In case you didn’t already know, Microsoft’s augmented reality device, the HoloLens, isn’t running a garden variety build of Windows 10. Instead, it’s running Windows Holographic, which has been specially tailored for computing and navigating in virtual and augmented reality settings. In an effort to ensure the success of HoloLens (and HoloLens-like devices), Microsoft is opening up Windows Holographic to developers.
Microsoft is kicking off those efforts by working closely with the HTC Vive team to help port Windows Holographic to the VR headset. Microsoft’s “end game” is to use Windows Holographic to enable its Windows 10 partners to “create virtual reality devices, augmented reality devices and everything in between.”
80 million devices supporting virtual reality are expected to ship yearly by the turn of the next decade, and Microsoft of course sees the upside to this increase in adoption, hence its continued embracing of openness. Microsoft also sees the opportunity to bring some order to what is becoming the Wild Wild West in virtual reality land (as witnessed by Oculus putting the smackdown on those looking to provide cross platform support with the HTC Vive).
“Many of today’s devices and experiences do not work with each other, provide different user interfaces, interaction models, input methods, peripherals, and content,” explains Microsoft’s Terry Myerson. “This is because they lack the human, environmental and object understanding that is already built into Windows 10.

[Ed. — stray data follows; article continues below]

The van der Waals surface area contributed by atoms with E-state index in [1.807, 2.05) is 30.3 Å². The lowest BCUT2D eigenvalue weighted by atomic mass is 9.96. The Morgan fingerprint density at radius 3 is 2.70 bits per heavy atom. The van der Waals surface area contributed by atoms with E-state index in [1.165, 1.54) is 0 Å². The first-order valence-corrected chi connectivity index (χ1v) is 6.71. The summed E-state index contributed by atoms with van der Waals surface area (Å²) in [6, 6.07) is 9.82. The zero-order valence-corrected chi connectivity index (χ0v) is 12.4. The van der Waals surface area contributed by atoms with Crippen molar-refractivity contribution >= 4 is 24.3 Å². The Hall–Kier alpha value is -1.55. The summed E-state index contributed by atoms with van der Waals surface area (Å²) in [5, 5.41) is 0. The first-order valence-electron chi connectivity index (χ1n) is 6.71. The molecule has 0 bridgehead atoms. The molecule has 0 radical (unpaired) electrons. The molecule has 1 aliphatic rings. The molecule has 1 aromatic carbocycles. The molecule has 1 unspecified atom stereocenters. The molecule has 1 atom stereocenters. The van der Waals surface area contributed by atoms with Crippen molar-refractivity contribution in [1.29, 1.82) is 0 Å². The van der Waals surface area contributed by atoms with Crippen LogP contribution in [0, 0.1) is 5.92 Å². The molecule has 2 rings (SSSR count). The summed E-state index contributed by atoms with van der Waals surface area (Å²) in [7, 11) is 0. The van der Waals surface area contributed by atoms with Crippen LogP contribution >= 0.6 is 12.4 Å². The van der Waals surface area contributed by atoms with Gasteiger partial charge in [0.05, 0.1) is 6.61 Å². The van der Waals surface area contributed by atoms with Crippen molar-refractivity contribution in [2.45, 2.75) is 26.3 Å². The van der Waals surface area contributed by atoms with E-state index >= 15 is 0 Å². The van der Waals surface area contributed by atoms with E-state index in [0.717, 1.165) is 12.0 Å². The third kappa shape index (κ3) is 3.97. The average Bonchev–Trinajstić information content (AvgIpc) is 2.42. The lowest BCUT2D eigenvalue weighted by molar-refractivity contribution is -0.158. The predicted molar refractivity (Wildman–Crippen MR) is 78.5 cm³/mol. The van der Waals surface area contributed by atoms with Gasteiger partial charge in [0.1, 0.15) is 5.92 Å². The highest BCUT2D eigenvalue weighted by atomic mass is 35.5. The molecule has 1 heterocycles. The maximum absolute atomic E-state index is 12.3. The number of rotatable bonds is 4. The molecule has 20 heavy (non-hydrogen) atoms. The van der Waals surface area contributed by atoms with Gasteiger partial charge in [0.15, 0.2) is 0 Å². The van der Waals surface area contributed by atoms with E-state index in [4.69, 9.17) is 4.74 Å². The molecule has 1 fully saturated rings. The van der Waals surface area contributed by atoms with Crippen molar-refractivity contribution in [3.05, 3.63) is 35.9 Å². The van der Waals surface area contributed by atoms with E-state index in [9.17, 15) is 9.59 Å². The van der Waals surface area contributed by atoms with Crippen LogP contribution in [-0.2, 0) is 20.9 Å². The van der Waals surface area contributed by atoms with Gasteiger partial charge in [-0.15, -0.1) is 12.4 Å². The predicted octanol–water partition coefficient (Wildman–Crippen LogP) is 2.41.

Microsoft in essence is looking bridge the gap and serve as a friendly go-between to ensure that competing virtual reality hardware platforms shy away from devolving into into petty fisticuffs.
“Providing devices with the ability to perceive the world, breaking down the barriers between virtual and physical reality is what we call mixed reality,” Myerson continues. “Imagine wearing a VR device and seeing your physical hands as you manipulate an object, working on the scanned 3D image of a real object, or bringing in a holographic representation of another person into your virtual world so you can collaborate.”
So far, Microsoft has announced a rather large list of partners that it hopes will help enabled incredible mixed reality experiences including Intel, AMD, Qualcomm, HTC, Acer, ASUS, CyberPowerPC, Dell, Falcon Northwest, HP, iBuyPower, Lenovo, and MSI (among many others).